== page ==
Zeke Shell can explain why his red No. 97 Ford has been the fastest car at Kingsport Speedway this season.
Shell, who has won the pole for two of the four NASCAR All-American Series races, said it’s something that can’t be bought in stores.
So, what’s the secret ingredient?
It’s good old-fashioned, elbow grease.
“It’s mainly determination at the shop,” said Shell on Monday after grinding a piece of metal off the car’s frame. “We’re willing to work that extra five hours for that little extra time, no matter how miniscule it is. We’re trying to make pennies turn into dollars here.”
Shell, 25, has been fast from the time he started racing. He won numerous races on the WKA karting circuit before advancing to the Allison Legacy cars.
In 2005, he moved to Late Model Stocks for the first time, winning Rookie of the Year honors at Lonesome Pine (Va.) Raceway.
It was followed by two years with the UARA-Stars touring series before racing the next three seasons at Motor Mile Speedway in Radford, Va.
He really started to take off in 2011 when weekly racing returned to nearby Kingsport Speedway. Taking to the 3/8-mile concrete oval like a duck to water, Shell won his first NASCAR-sanctioned race, and had a stretch of five straight pole positions.
Last season, Shell won two races, led the points for the middle part of the season, before ultimately finishing second to Nate Monteith for the track championship.
“I do enjoy Kingsport,” he said. “It’s a hard-to-drive race without a lot of room for racing. So, you have to have your wits about you. You have to make your mind a little sharper at that place. I came from dirt track racing, and in asphalt racing, that’s about as close as you can get to it.”
Shell had the field covered at the season-opening race on March 9, but a tie-rod came loose on lap 23, leading to a disappointing 17th-place finish.
He came back with a solid eighth-place run the next Friday night.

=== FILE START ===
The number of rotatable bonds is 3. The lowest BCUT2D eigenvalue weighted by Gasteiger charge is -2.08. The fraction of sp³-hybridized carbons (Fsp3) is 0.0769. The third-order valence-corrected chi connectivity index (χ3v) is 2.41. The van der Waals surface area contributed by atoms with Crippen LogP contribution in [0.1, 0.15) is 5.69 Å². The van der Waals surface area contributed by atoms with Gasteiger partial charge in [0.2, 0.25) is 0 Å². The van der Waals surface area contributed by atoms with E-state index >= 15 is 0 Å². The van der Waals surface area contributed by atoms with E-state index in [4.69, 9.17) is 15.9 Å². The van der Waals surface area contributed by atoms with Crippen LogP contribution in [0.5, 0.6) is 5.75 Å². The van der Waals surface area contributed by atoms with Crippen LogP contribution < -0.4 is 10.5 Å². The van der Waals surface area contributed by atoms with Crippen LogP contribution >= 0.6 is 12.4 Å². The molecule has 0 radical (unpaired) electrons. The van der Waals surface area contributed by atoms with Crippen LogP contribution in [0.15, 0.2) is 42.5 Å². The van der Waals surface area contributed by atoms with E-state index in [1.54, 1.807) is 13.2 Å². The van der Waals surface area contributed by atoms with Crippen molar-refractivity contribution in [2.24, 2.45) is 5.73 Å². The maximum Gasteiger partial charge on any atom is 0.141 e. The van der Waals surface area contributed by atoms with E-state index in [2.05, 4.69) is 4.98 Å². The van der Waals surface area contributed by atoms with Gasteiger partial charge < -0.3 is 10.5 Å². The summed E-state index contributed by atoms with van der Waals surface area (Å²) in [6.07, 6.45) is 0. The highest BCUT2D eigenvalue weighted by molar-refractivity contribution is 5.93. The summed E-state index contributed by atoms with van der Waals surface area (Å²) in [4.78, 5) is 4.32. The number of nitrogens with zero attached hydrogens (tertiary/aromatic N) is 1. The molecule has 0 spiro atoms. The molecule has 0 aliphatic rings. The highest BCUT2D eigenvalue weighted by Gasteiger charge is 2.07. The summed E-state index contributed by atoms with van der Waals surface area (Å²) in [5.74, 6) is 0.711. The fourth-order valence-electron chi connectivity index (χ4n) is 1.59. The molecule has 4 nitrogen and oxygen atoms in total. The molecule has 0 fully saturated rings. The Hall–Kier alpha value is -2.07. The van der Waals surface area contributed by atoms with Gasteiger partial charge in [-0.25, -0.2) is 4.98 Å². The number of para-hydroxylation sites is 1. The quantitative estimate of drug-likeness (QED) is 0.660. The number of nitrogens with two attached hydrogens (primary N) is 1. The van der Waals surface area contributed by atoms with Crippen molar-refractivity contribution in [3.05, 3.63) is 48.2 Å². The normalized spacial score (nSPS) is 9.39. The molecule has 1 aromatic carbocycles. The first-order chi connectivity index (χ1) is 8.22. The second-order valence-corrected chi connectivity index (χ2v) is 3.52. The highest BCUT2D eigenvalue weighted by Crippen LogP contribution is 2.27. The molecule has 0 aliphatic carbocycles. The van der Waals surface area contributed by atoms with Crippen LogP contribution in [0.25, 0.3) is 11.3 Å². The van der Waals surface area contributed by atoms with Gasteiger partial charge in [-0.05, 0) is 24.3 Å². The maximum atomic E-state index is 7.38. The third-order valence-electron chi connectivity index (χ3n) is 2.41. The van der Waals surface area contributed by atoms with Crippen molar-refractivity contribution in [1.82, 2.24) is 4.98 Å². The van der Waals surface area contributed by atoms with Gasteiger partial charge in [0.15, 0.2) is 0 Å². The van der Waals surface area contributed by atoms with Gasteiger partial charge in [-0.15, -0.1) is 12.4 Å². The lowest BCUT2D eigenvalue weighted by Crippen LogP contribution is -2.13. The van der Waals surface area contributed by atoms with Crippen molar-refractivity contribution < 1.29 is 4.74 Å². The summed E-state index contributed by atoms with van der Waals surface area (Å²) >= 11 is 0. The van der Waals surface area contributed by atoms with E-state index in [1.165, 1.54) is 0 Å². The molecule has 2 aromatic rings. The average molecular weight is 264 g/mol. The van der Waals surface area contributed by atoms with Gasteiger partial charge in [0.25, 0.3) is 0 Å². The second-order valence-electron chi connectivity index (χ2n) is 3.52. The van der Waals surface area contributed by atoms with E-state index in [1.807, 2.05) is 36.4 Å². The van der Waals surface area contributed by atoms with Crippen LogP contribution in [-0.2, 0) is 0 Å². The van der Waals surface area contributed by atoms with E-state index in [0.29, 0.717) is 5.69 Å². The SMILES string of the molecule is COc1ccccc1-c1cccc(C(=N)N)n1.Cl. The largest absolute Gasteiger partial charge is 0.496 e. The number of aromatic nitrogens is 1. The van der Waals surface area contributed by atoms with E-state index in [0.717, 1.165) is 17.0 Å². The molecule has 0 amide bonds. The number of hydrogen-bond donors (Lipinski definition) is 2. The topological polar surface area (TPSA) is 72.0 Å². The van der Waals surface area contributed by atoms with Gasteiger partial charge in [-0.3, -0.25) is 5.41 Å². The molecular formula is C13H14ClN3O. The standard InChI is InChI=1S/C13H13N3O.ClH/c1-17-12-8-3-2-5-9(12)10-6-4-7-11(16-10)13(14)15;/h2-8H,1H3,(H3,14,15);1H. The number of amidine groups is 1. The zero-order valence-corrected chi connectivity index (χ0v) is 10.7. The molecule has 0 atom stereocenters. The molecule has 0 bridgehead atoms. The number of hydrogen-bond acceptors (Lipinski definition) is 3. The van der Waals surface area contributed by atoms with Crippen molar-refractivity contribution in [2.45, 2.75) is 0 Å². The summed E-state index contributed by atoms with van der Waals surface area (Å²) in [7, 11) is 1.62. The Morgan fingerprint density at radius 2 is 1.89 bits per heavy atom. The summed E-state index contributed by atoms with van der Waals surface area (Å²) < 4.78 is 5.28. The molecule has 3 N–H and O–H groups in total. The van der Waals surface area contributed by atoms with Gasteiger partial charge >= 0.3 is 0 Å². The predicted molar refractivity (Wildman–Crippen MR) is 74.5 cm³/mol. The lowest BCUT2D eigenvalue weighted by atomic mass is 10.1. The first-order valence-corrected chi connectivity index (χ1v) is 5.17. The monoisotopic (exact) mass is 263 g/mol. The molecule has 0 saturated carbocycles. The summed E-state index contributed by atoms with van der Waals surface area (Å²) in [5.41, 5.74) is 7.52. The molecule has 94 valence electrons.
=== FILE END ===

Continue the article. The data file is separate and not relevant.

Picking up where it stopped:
Over the last two Friday nights, Shell has been stalking victory lane. He was second to Virginia driver Adam Long two weeks ago and recovered from a flat tire 10 laps from the end of the 60-lap feature to finish fourth this past Friday.
It’s gotten him a little behind in the early-season point standings, tied with Hayden Woods for fifth overall. He trails co-leaders Chad Finchum and Daniel Pope by 11 points, but feels confident about achieving the goal of winning the championship.
“This is the first time I’ve been to a track so many times and have had the fastest car out,” he said. “We’ve always been one of the top qualifiers and we’ve led at least one lap in every race this year.”
He realizes no one is going to hand him a championship.
South Carolina driver Anthony Anders has two wins this season, while Finchum of Knoxville and Long have one win apiece.
It means other top drivers like Lee Tissot of Asheville, Blake Jones of Sevierville, who is driving the car which Monteith raced to the last two track championships, and Pope are among those looking for that first win.
It’s no surprise to Shell, who believes there are a dozen drivers at Kingsport who would be competitive racing anywhere in the country.
“I’d put any those drivers at Kingsport up there against anybody,” Shell said. “I know a lot of tracks say they’re better than others, but I believe we have the stiffest competition in the whole (NASCAR All-American) series.”
With the competition so tough, every position becomes valuable. For some, it has meant every man for himself with very little give-and-take. Shell doesn’t believe that’s the right way to go about racing for a championship.
“Some people try to think with that attitude, and that’s what is making them tear up cars, turning the show into chaos,” Shell said. “With real professionalism, you know when to give and when to receive. That’s the difference from taking.
“With me and Daniel Pope, we will race side-by-side for 20 laps, never touch and it’s some of the best racing you’ll see. You get me and Hayden Woods or me and Blake Jones, we love to put a little door-to-door action. But, we all have fun doing it. There’s a fine line between rubbing and insanity. That’s been happening too much lately at Kingsport.”
However, he knows so much of racing is insanity.
A driver can be well on his way to winning when something out of his control takes him out of a race. It’s part of a challenge, but one which Shell is willing to tackle.
It was less than three years ago when he was injured in a crash at Motor Mile, and his race car was destroyed. He and his father, Pat, were down on their racing luck and out of commission.
Less than a year later, however, they came back with the determination Shell talked about to be a contender for race wins.
“We’ve been really blessed,” Shell said. “That was the first time in my racing career we were done. We didn’t have a car and it seemed like we didn’t have a hope or a prayer. But, everything lined up for us and we were fortunate.”